Flannery O’Connor’s novel Wise Blood left me scratching my head. I think that was part of her technique, honestly. The “meaning” of her stories isn’t right there on the surface as it is in a Dickens novel. Her works really have to be pondered, and you’re best off pondering from the perspective of the biblical authors (by the way, learning the perspective of the biblical authors is the point of biblical theology).
I think the technique of writers like Flannery O’Connor and James Joyce is actually closer to that of the biblical authors than what we find from the likes of Dostoevsky, Dickens, Tolstoy, etc (writers who are easier to enjoy). What I mean is that as in biblical narratives, the plot isn’t always there on the surface, and you have to read carefully for the perspective from which the narrator presents the story. Once you understand the narrator’s perspective, you can tell whether his presentation is meant to be taken positively or negatively (note: if Miss Flannery can use the generic “he” when talking about what authors do, and she does, so I can).
Consider this example: suppose a hard-left abortion-activist is describing the activities of a pro-life person trying to persuade women not to have abortions. If the abortionist says the words: “He was standing outside that clinic distributing literature,” we know that statement is meant as an indictment.
But consider the statement.
It’s only an indictment because we know the abortionist’s opinion of such activity.
The same words could be spoken by a pro-life attorney defending such behavior: “He was standing outside that clinic distributing literature.” When the pro-life attorney says the words, they are a declaration of innocence rather than an indictment.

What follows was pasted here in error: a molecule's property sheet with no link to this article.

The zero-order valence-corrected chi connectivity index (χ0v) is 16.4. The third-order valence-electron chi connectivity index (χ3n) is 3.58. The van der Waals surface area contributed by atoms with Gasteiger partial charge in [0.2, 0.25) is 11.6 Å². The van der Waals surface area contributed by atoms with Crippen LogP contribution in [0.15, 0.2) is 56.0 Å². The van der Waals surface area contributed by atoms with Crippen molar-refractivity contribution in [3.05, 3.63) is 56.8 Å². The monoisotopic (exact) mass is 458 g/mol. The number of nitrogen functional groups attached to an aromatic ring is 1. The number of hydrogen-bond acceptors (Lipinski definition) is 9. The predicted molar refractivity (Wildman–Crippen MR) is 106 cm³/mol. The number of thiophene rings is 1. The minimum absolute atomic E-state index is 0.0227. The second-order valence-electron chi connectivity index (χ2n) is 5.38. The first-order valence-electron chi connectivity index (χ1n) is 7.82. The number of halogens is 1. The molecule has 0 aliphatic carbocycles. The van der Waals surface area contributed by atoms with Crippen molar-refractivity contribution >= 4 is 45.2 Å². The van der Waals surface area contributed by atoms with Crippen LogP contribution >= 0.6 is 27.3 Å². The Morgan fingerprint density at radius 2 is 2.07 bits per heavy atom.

My point here is that this is how the biblical authors often operate. The authors of Kings and Samuel expect their audience to know Deuteronomy, and they expect their audience to understand that their accounts are written with the Torah as the standard of evaluation. The meta-narrative in which they have couched their plot has also been articulated by Moses in passages like Leviticus 26, Deuteronomy 4:25–31, and Deuteronomy 28–32, and this meta-narrative is assumed rather than directly invoked in a passage like Solomon’s prayer at the dedication of the temple in 1 Kings 8.
So to understand these texts, we have to know the perspective of the biblical authors. That is, we have to understand biblical theology. (Want some help?).
All this to say, I think that writers like James Joyce and Flannery O’Connor are imitating the artistry they have seen in the Bible, and I’m grateful for people who have studied the writings of Joyce and O’Connor with the kind of rigor a biblical theologian applies to the Bible.
Which brings me to the point of this post. I’m really grateful that Jonathan Rogers has started The Flannery O’Connor Summer Reading Club, and I think you should get Flannery’s Collected Works, read along with Mr. Rogers, and with his help, let Miss Flannery shock you into sensibility. It will not be like a sweater clad visit to a safe neighborhood. It will be a different kind of beautiful day in the neighborhood.